It wouldn’t be accurate to label British-born Rosemary Harris “the first lady of the American theater” as long as Julie Harris (no relation) is still alive. But with all the other greats long departed, she’s pretty much in a class by herself. For a good example of just how rare her patrician yet persuasive ability can be in holding a restless audience spellbound in an otherwise painful and pedestrian play, all you have to do is get through the Roundabout revival of The Road to Mecca at the American Airlines Theater on West 42nd Street. For the record, it marks a celebration of her 60th year as a Broadway star. Even as a baggy, arthritic old eccentric with shapeless gray hair clinging to worn sweaters better suited to a dust bin, she is positively divine, but she deserves a better vehicle.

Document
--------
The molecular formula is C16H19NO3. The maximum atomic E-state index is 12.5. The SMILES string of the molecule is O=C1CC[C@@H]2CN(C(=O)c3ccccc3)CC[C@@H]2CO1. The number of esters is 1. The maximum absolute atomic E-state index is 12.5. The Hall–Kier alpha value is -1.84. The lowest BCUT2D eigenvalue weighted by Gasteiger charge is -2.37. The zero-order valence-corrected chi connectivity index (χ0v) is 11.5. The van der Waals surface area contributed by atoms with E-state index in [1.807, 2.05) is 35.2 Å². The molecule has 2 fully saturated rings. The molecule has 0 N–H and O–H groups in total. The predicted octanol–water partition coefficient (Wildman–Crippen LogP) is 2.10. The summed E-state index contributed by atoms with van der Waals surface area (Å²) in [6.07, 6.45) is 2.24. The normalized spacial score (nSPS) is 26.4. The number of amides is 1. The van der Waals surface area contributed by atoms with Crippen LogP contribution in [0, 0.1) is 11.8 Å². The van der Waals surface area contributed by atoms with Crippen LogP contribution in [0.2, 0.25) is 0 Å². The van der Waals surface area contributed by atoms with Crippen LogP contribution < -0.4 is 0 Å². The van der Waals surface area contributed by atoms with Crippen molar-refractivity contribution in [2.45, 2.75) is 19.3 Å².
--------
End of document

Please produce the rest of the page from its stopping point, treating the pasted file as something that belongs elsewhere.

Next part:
This dreary fugue about independence of the mind and soul in South Africa is a crashing bore by Athol Fugard, the overrated, long-winded playwright whose debatable reputation as the most important voice in South African theater has been inflated beyond justification simply because he’s just about the only voice there is. Read More